Body Weight and Breast Cancer

Body Weight and Breast Cancer

Being overweight or obese is a risk factor for breast cancer among postmenopausal women, and as such, a disproportionate number of women with breast cancer are above their ideal body weight at the time of diagnosis. It is known that overweight and obese survivors of breast cancer experience poorer outcomes, yet a 2016 study demonstrated that approximately half of overweight and obese breast cancer survivors reported no weight-related discussion with a member of their health care team. The oncology team—the health professionals with whom a patient has the closest relationships in the critical period after a breast cancer diagnosis—is in a unique position to help patients lose weight and make other healthy lifestyle changes.

Cancer clinicians need to address obesity openly with their patients from the time of diagnosis and during follow-up visits. Research shows that the time after a cancer diagnosis can serve as a “teachable moment” to motivate individuals to adopt risk-reducing behaviours. Cancer clinicians should routinely talking to breast cancer patients and survivors about their body mass index/weight status, and the role of healthy eating and exercise on reducing fatigue, improving body image, and lowering incidence of comorbidity.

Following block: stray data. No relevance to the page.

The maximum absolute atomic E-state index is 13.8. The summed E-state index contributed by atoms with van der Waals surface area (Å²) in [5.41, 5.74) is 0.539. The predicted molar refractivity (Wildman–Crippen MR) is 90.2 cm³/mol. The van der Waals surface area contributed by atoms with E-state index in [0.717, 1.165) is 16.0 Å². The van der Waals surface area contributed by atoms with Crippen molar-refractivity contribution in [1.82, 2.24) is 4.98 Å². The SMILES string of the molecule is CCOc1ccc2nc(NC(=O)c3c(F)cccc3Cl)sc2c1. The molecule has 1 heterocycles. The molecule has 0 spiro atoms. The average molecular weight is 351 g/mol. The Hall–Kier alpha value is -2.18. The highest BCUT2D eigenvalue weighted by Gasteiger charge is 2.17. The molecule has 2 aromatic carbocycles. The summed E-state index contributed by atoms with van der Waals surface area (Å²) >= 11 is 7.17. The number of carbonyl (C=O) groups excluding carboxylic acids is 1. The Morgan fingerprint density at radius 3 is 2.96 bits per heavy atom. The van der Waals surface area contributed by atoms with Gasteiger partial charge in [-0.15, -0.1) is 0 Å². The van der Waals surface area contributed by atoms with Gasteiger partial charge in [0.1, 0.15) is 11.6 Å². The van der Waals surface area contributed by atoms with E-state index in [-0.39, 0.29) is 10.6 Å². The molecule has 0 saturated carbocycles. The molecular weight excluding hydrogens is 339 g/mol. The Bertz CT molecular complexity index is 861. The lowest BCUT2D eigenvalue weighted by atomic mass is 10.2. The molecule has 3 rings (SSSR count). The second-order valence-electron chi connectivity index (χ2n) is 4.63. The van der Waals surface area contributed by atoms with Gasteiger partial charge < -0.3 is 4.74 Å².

Patients supply height and weight details on their patient registration form, and this is used to calculate BMI.


Excess body weight is a significant risk factor for many cancers, especially breast cancer. Patients with breast cancer or those with a history of the disease who are overweight or obese have an increased risk of therapy-related morbidity, recurrence, and breast cancer–related mortality. Obesity may also affect quality-of-life factors for survivors, including sexual dysfunction, neuropathy, cardiotoxicity, chronic fatigue, and lymphoedema. Most cancer guidelines recommend that breast cancer survivors who are overweight or obese lose weight and that those with a normal body mass index (BMI) maintain a stable body weight. The cornerstone of interventions to treat or prevent obesity is lifestyle modification with diet and exercise; however, integrating these into clinical practice is challenging.


  • Obese postmenopausal women are at increased risk of developing hormone receptor positive breast cancer.